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I have complex data structure, like this: OrderedHash, keys are dates and values are ordered hashes which hold integers with string keys. I need to serialize those in order to store in db. But after to_yaml/YAML.load data is sometimes broken — some of second-level hashes are replaced with first-level or vice-versa. Sometimes it is not broken, though.

yaml representation looks like this

  • 2011-07-10: !omap
    • 00:00-01:00: 0
    • 01:00-02:00: 0
    • 02:00-03:00: 0
    • 03:00-04:00: 0
    • 04:00-05:00: 0
    • 05:00-06:00: 0
    • 06:00-07:00: 0
    • 07:00-08:00: 0
    • *id010
    • 09:00-10:00: 0
    • 10:00-11:00: 0
    • 11:00-12:00: 0
    • 12:00-13:00: 0
    • 13:00-14:00: 0
    • 14:00-15:00: 0
    • 15:00-16:00: 0
    • 16:00-17:00: 0
    • 17:00-18:00: 0
    • 18:00-19:00: 0
    • 19:00-20:00: 0
    • 20:00-21:00: 0
    • 21:00-22:00: 0
    • 22:00-23:00: 0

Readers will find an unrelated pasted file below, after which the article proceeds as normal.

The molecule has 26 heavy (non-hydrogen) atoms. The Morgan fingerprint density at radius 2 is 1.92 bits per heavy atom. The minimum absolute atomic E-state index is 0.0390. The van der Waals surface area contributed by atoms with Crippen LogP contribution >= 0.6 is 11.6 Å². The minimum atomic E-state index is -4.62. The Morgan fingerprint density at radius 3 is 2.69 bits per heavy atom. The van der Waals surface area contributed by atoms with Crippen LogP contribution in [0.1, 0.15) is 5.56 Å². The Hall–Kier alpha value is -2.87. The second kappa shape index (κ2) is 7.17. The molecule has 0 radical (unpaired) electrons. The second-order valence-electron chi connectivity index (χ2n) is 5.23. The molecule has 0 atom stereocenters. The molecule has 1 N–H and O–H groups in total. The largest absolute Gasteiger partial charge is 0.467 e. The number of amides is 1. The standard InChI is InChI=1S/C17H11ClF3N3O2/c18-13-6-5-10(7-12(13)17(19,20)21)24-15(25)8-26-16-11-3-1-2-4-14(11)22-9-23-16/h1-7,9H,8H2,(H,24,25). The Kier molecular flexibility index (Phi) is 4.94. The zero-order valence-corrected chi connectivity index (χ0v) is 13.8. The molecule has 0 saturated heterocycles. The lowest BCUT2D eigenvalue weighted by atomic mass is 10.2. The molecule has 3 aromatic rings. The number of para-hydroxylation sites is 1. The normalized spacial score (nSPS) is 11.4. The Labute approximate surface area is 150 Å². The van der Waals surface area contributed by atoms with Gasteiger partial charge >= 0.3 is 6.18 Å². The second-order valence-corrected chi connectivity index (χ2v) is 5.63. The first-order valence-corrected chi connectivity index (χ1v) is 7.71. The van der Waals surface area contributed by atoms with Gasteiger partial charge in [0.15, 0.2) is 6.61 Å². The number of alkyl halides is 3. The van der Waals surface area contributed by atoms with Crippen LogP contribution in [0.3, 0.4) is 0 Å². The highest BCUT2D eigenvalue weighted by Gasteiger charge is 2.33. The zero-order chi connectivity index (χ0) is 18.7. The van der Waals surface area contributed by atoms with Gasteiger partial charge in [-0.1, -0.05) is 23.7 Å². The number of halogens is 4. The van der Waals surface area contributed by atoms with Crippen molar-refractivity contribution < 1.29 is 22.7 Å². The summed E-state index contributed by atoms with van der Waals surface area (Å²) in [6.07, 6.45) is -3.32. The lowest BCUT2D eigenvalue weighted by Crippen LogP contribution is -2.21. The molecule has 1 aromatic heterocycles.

• 23:00-23:59: 0

This *id010/&id010 part gets randomly inserted in different places of yaml code. I think it's the cause of error.

Does anybody have the idea of what is wrong with yaml serialization? ruby 1.8.6, upgrade to 1.9 isn't an option :(

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2 Answers 2

up vote 0 down vote accepted

It's very possible there is a bug. I believe the YAML engine Ruby 1.8 uses is called Syck, and this code was created by _why many years ago. The code has not been properly maintained since then.

Ruby 1.9 is supposed to use a new engine called Psych, but I am not sure how compatible this is with Ruby 1.8.

On Github I also found another alternative, which looks like it might be worth a try for you:
https://github.com/cesare/ruby-libc-libyaml

Syck (you might try this version, since it looks like it's being semi-maintained): https://github.com/indeyets/syck

Psych (you could also try and see if this runs on 1.8):
https://github.com/tenderlove/psych


EDIT

Perhaps JSON could be an alternative for you also? Take a look at the to_json method and see if that could be used for your purposes, and perhaps circumvent the YAML problems this way.

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It looks like this bug is fixed in ruby 1.8.7. Will try JSON too, thank you! –  Alexander Jul 28 '11 at 17:00

My take is that the id010 is there because you might have some kind of recursion/self-referencing structure, and that's the way to deal with it.

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